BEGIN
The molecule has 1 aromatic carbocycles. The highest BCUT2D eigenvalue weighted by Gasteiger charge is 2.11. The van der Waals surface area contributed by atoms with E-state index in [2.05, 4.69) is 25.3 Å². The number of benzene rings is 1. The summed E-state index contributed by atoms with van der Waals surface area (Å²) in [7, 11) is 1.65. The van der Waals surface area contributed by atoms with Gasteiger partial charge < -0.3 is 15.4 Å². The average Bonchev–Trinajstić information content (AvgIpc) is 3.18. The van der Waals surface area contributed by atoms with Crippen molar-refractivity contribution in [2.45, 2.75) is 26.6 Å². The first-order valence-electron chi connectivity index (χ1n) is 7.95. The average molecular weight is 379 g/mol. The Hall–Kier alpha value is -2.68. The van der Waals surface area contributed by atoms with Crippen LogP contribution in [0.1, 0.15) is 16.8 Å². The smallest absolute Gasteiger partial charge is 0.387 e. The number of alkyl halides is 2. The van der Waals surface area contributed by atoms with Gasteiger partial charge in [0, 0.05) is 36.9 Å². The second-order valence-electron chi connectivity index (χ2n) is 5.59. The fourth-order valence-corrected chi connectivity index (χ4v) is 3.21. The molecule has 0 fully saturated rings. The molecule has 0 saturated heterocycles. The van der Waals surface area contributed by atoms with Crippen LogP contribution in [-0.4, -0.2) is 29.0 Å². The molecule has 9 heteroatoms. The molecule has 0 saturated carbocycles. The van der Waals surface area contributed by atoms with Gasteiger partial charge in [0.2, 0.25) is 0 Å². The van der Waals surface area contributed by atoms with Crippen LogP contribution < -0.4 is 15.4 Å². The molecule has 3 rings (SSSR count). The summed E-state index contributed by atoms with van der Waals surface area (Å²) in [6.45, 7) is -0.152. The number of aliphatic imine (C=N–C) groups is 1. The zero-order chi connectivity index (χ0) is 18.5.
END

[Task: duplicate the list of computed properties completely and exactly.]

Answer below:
The molecule has 1 aromatic carbocycles. The highest BCUT2D eigenvalue weighted by Gasteiger charge is 2.11. The van der Waals surface area contributed by atoms with E-state index in [2.05, 4.69) is 25.3 Å². The number of benzene rings is 1. The summed E-state index contributed by atoms with van der Waals surface area (Å²) in [7, 11) is 1.65. The van der Waals surface area contributed by atoms with Gasteiger partial charge < -0.3 is 15.4 Å². The average Bonchev–Trinajstić information content (AvgIpc) is 3.18. The van der Waals surface area contributed by atoms with Crippen molar-refractivity contribution in [2.45, 2.75) is 26.6 Å². The first-order valence-electron chi connectivity index (χ1n) is 7.95. The average molecular weight is 379 g/mol. The Hall–Kier alpha value is -2.68. The van der Waals surface area contributed by atoms with Crippen LogP contribution in [0.1, 0.15) is 16.8 Å². The smallest absolute Gasteiger partial charge is 0.387 e. The number of alkyl halides is 2. The van der Waals surface area contributed by atoms with Gasteiger partial charge in [0, 0.05) is 36.9 Å². The second-order valence-electron chi connectivity index (χ2n) is 5.59. The fourth-order valence-corrected chi connectivity index (χ4v) is 3.21. The molecule has 0 fully saturated rings. The molecule has 0 saturated heterocycles. The van der Waals surface area contributed by atoms with Crippen LogP contribution in [-0.4, -0.2) is 29.0 Å². The molecule has 9 heteroatoms. The molecule has 0 saturated carbocycles. The van der Waals surface area contributed by atoms with Gasteiger partial charge in [0.2, 0.25) is 0 Å². The van der Waals surface area contributed by atoms with Crippen LogP contribution < -0.4 is 15.4 Å². The molecule has 3 rings (SSSR count). The summed E-state index contributed by atoms with van der Waals surface area (Å²) in [6.45, 7) is -0.152. The number of aliphatic imine (C=N–C) groups is 1. The zero-order chi connectivity index (χ0) is 18.5.